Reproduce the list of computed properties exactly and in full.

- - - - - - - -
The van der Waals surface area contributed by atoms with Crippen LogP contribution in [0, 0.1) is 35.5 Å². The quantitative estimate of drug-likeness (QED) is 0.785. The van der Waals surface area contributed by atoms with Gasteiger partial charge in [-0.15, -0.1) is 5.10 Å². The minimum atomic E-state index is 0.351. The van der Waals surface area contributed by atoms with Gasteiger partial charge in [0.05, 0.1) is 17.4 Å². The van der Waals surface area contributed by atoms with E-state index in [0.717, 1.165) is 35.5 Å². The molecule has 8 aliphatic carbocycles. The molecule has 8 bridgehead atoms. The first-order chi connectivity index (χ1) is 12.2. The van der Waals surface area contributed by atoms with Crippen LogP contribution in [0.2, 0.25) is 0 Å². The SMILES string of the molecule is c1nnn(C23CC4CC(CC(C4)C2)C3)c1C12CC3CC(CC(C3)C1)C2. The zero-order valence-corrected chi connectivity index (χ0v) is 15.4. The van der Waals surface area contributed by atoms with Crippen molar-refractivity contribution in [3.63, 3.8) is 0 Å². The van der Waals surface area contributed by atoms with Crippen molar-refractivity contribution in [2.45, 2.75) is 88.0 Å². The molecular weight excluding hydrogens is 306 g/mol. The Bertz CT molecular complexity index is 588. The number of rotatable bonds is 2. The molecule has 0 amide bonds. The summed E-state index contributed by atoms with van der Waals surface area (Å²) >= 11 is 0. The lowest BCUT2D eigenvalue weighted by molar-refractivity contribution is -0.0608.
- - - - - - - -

The van der Waals surface area contributed by atoms with Crippen LogP contribution in [0, 0.1) is 35.5 Å². The quantitative estimate of drug-likeness (QED) is 0.785. The van der Waals surface area contributed by atoms with Gasteiger partial charge in [-0.15, -0.1) is 5.10 Å². The minimum atomic E-state index is 0.351. The van der Waals surface area contributed by atoms with Gasteiger partial charge in [0.05, 0.1) is 17.4 Å². The van der Waals surface area contributed by atoms with E-state index in [0.717, 1.165) is 35.5 Å². The molecule has 8 aliphatic carbocycles. The molecule has 8 bridgehead atoms. The first-order chi connectivity index (χ1) is 12.2. The van der Waals surface area contributed by atoms with Crippen LogP contribution in [0.2, 0.25) is 0 Å². The SMILES string of the molecule is c1nnn(C23CC4CC(CC(C4)C2)C3)c1C12CC3CC(CC(C3)C1)C2. The zero-order valence-corrected chi connectivity index (χ0v) is 15.4. The van der Waals surface area contributed by atoms with Crippen molar-refractivity contribution in [3.63, 3.8) is 0 Å². The van der Waals surface area contributed by atoms with Crippen molar-refractivity contribution in [2.45, 2.75) is 88.0 Å². The molecular weight excluding hydrogens is 306 g/mol. The Bertz CT molecular complexity index is 588. The number of rotatable bonds is 2. The molecule has 0 amide bonds. The summed E-state index contributed by atoms with van der Waals surface area (Å²) >= 11 is 0. The lowest BCUT2D eigenvalue weighted by molar-refractivity contribution is -0.0608.